„Tools are there to serve your ideas. I want to use the most perfect tool to express what I want to say, and if it’s dancing I will dance.“ Peter Puklus
Peter Puklus(born 1980, Kolozsvár) lives and works in Budapest, Hungary. He studied photography at the Moholy-Nagy University of Art and Design, Budapest (MOME) and new media design at the École National Supérieur de Création Industrielle (ENSCI) in Paris. He is about to finish his DLA (Doctor of Liberal Arts) studies in photography at MOME.
In 2012 he published two photo-books: ‘One and a half meter‘ with Kehrer Verlag, Heidelberg and‘Handbook to the Stars‘ with Stokovec, Banská Stiavnica. At the moment he is working on his third book ‘The Epic Love Story of a Warrior‘ to be published in 2016 by Self Publish, Be Happy, London.
Beside the photographic gaze which can always be found in the center of Puklus’ works, he recently started to explore undiscovered territories beyond the wooden frame. His recent projects involve sculptures, objects, installations, drawings and videos. Either in the gallery space or in a photo-book form, storytelling has a substantial role. Puklus mixes different genres and medias and makes them relate to each other.Peter Puklus explores permanently our understanding of imaging - he maps and questions the outer galaxy and his inner universe. He playfully moves between dimensions to fathom the hidden nature and operation of the world. The starting points are often banal objects and situations of everyday life that transcend their original function in the process of visualizing and therefore gain a new meaning. Peter Puklus arranges objects anew, correlates them and adds own associations. His photo series are studies, sketchbooks and knowledge travels at the same time, beyond any formal boundary and consequently expanding the photographic space radically. Following their own special rhythm and pattern – his works are free of any convention, chronology or logical sequence.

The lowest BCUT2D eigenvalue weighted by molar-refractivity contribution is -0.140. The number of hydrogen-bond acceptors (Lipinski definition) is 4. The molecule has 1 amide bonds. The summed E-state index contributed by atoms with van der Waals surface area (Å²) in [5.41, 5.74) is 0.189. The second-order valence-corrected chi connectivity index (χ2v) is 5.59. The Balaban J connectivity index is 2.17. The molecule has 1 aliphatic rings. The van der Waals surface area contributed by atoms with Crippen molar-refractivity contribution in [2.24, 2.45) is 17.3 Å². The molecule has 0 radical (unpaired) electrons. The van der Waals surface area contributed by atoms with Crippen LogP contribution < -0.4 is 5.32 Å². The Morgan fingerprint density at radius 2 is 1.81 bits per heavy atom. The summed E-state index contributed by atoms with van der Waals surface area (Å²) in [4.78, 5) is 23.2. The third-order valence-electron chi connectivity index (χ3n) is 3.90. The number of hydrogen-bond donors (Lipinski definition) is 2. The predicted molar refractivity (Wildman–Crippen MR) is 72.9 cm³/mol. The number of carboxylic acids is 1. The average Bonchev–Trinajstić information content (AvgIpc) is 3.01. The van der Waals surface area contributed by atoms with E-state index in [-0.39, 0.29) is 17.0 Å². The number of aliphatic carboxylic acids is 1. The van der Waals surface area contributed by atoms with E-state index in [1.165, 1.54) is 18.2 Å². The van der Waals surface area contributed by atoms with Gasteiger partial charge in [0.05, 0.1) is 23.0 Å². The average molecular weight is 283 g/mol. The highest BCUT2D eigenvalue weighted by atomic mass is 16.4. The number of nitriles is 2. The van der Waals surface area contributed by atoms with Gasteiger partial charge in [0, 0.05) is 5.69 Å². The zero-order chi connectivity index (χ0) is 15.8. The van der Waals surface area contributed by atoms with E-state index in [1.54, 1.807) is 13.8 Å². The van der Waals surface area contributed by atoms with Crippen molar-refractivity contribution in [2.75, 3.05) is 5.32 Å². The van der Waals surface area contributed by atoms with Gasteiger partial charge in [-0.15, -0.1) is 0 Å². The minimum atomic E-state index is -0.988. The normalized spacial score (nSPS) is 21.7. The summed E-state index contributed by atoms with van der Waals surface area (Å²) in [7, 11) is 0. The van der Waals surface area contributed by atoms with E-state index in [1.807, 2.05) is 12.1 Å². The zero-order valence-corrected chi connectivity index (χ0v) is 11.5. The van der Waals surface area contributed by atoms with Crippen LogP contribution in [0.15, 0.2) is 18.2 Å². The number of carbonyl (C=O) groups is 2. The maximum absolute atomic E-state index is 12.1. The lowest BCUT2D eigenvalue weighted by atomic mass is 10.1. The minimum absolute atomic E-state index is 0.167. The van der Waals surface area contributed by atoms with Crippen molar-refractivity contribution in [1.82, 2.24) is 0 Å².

C/O Berlin presents until April 24, 2016 the soloshow „Unsafe to dance“ by Peter Puklus.